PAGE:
Migrate the HTTP Store to Use Requests

https://blueprints.launchpad.net/glance/+spec/http-store-on-requests

Currently, the glance_store uses httplib to talk to the backing HTTP Store. In the case where the store is served over plain-text (http://) this isn’t an issue. In the event that the store is served over TLS (https://) then the connection was not verified by httplib. In order to provide verification of the connection on all versions of Python, glance_store is moving to use Requests.

Problem description

Currently, the glance_store uses httplib to talk to the backing HTTP Store. In the case where the store is served over plain-text (http://) this isn’t an issue. In the event that the store is served over TLS (https://) then the connection was not verified by httplib 1. If an operator is serving their store over HTTPS, they may be expecting Glance to verify the connection when downloading the image which is not the case.

At the moment, when Glance downloads an image from the backing store, it does not verify the checksum. If an attacker can properly position themselves, they can intercept the connection by providing a fake (a.k.a., spoofed) certificate. This allows the attacker to essentially perform a denial of service attack by providing bad image data on the behalf of the store. This assumes that the service consuming Glance’s images validates the checksum provided by Glance in the Content-MD5 header. (This also assumes the attacker cannot change that value in the database or before the header reaches the service making the request.) If an attacker is properly positioned, they can also easily perform surveillance of the system, even if they choose not to poison the data.

Further, the attacker could monitor Glance long enough to generate a malicious image with the appropriate checksum (since it is currently MD5 which is no longer cryptographically secure and is increasingly easy to create a collision 2 3 4).

Proposed change

In order to provide verification of the connection on all versions of Python, glance_store should use Requests. A refactor has already taken place, but in order to provide proper backwards compatibility the HTTP Store needs new configuration options.

Users will need:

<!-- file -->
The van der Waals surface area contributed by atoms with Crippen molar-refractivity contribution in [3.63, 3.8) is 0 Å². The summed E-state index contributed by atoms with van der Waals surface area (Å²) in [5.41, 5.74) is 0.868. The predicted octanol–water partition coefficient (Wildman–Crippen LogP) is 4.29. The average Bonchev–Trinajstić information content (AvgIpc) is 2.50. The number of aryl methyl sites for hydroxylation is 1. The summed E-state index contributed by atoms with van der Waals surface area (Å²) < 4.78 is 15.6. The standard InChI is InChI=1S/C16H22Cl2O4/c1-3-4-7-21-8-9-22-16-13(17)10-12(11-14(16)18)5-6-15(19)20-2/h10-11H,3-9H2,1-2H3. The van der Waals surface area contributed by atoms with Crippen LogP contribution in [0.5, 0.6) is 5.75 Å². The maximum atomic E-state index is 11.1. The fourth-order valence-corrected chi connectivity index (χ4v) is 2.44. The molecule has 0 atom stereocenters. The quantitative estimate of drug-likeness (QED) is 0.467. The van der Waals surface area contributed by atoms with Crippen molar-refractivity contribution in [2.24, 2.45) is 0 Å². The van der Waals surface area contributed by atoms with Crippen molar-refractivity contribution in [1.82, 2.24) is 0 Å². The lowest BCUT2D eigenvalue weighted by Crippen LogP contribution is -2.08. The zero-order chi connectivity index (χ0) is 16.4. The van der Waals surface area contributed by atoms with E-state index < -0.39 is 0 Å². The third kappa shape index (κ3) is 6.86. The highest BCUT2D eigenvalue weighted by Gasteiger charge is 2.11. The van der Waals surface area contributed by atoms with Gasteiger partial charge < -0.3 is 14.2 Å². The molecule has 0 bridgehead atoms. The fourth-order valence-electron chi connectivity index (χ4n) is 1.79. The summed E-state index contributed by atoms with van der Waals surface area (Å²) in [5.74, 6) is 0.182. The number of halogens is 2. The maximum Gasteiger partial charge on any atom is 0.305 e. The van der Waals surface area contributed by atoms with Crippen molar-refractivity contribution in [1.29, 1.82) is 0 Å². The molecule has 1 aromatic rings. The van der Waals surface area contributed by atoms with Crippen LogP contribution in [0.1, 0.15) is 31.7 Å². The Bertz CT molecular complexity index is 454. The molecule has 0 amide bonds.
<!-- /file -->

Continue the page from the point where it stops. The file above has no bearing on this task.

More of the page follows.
• A way to disable HTTPS Verification

    This spec proposes naming that option disable_https_verification.

  • A way to provide a certificate bundle for verification

    This spec proposes naming that option https_ca_bundle.

  • A way to provide proxy information

    This spec proposes naming that option http_proxy_information.

In order to reduce the impact on upgrades, this spec proposes defaulting the new disable_https_verification option to True with logged warnings that it will be changing to False by default in the next cycle. There will be an accompanying OpenStack Security Note (OSSN) written for this case.

Alternatives

The Encrypted and Authenticated Image Support specification might seem to be an alternative but that merely secures the image data, it does not secure the transport.

Data model impact

None

REST API impact

None

Security impact

This will improve the security of the system.

Notifications impact

None

Other end user impact

If the HTTP Store’s certificate expires, users will be unable to download images.

Performance Impact

By using sessions in Requests, multiple requests will be faster due to Requests implementation of connection pooling.

Other deployer impact

Deployers using self-signed certificates for their HTTP Store will need to provide the certificate as part of a bundle to be used by glance_store for verification.

Developer impact

None

Implementation

Assignee(s)

Primary assignee:

icordasc

Other contributors:

None

Reviewers

Core reviewer(s):

nikhil-komawar flaper87

Other reviewer(s):

sabari

Work Items

  • Re-factor the HTTP Store to use Requests

  • Add configuration options and documentation described above

  • Write and publish an OSSN

Dependencies

None

Testing

Unit tests should be added to the glance_store library to ensure that operators can disable verification or provide their own bundle.

Documentation Impact

New configuration options will be added and explained.

References

1

CVE-2014-9365

2

http://www.mathstat.dal.ca/~selinger/md5collision/

3

https://en.wikipedia.org/wiki/MD5#Collision_vulnerabilities

4

https://eprint.iacr.org/2013/170.pdf